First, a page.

It always looked as if Brendan Rodgers would leave Leicester City at some point throughout this season. The Northern Irishman has failed to inspire the inconsistent Foxes this term, continuously flirting with relegation throughout the first half of the season. He leaves underwhelmingly after an initially exciting start to life at Leicester, but clearly ran his course after four years.
Prior to the World Cup, their form could simply be put down to a bad start, but with Leicester now in the bottom three with less than a quarter of the season left, it was time to pull the trigger.
Dean Smith is the man to replace Rodgers, and while it seems like a rather unambitious appointment, his poor stint at Norwich shouldn’t overshadow the great work he did with Aston Villa, and a return to the Midlands may inspire Leicester to turn their fortunes around and the new manager bounce could make them more favourable when betting on football.
Indeed, things had become dull and listless at the King Power during Rodgers’ final year and had it not been for the financial restrictions in place at the club, perhaps we would have seen him sacked sooner. While Rodgers did a good job in his early years, coming within touching distance of Champions League football in consecutive seasons as well as win the FA Cup, his time is up at Leicester.
There are various factors that contributed to his downfall at the King Power. The main reason being recruitment. The departures of Kasper Schmeichel and Wesley Fofana, both integral players, were dealt with poorly towards the end of the window. While Leicester received £85 million for the pair, mainly due to the latter’s fee, there was no time to sign real replacements, leaving Danny Ward between the sticks to start the season and the underwhelming Wout Faes arriving from Reims. And while he made some extra signings in January, it still doesn’t look enough to pad out a depleted squad.
“It’s been a long time since the club signed players in January but there was definitely a need for it. Especially after the last couple of windows,” he said at the end of January. “It’s not just about now, it’s preparing going forward. We have a number of players out of contract in the summer in key positions, especially at centre-half. It was important from that aspect, strategically.”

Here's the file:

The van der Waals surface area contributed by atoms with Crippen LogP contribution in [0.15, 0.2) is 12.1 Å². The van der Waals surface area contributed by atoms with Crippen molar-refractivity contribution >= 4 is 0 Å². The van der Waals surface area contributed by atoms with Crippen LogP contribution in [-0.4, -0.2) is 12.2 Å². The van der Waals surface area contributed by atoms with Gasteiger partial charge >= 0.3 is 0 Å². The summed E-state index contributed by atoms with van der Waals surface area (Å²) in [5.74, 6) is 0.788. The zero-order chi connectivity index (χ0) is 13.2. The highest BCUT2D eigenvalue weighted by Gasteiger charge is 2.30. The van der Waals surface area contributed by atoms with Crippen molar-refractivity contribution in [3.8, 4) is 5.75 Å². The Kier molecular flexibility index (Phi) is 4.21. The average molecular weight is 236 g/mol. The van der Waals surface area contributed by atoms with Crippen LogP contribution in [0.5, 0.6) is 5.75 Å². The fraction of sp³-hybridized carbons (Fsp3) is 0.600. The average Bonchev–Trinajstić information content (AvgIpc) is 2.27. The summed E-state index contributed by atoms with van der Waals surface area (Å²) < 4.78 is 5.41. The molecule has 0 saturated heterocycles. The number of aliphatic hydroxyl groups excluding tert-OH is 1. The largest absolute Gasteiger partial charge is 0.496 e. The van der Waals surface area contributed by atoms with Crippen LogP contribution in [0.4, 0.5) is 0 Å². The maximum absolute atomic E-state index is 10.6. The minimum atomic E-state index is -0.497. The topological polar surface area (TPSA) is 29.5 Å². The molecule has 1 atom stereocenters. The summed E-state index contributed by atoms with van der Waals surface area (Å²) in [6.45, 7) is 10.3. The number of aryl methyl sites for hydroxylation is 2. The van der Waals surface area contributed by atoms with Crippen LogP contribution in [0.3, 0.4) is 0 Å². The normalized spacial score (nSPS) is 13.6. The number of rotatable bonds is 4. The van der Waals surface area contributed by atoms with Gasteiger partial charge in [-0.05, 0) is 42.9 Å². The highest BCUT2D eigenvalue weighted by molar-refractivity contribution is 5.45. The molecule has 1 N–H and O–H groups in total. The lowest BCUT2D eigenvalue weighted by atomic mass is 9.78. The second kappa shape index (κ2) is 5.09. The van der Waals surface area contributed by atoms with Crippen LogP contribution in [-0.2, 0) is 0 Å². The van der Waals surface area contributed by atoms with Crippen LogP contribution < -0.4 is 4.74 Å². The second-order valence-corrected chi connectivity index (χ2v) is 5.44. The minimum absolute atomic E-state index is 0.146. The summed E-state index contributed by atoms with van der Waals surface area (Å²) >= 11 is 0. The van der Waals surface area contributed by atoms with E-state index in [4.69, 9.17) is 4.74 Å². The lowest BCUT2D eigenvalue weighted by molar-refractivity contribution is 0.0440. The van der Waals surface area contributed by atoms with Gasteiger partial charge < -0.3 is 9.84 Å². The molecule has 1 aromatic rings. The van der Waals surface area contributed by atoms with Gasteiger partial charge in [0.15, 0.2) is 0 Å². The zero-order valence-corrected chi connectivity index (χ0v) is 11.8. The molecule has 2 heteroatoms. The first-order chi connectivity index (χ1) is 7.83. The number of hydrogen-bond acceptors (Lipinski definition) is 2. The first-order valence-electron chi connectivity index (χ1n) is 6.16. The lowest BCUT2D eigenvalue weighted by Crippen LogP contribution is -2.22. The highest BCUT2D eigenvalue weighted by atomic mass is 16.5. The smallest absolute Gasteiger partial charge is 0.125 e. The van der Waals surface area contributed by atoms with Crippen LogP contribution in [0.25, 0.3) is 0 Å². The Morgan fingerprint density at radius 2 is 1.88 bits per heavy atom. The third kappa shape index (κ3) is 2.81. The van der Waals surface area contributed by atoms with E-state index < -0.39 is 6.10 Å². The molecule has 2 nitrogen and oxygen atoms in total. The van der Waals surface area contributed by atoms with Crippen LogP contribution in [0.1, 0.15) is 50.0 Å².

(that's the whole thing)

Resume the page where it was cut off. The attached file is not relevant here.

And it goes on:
Rodgers had got his signings spot on in his early years and built a team that could genuinely compete with the best in the league at one point in time. And they would have looked favourably amongst Champions League odds. However, as the injuries built up and the core of the side got older, things were never freshened up. Looking at the last few matchday squads, it’s the same faces that were fighting for Europe almost four years ago, with the likes of Jamie Vardy, James Maddison, Youri Tielemans and Wilfred Ndidi ran into the ground.
The Nigerian is perhaps the biggest miss though. Leicester have been unable to cope in transition without Ndidi’s ability to break things up in midfield, and while his injuries have allowed Kiernan Dewsbury-Hall to establish himself as a regular in the first team, it’s led to Leicester getting punished far too many times. In typical Rodgers fashion, they’ve thrown away too many points from winning positions or when on top in games, culminating in their position in the table.
It will be interesting to see if Smith ensures their survival. Long-term it’s hard to see him taking Leicester in the direction they want to be in, having only played Europa League football last season, But as a short stop-gap, it seems like the right appointment in the context of Rodgers’ unravelling.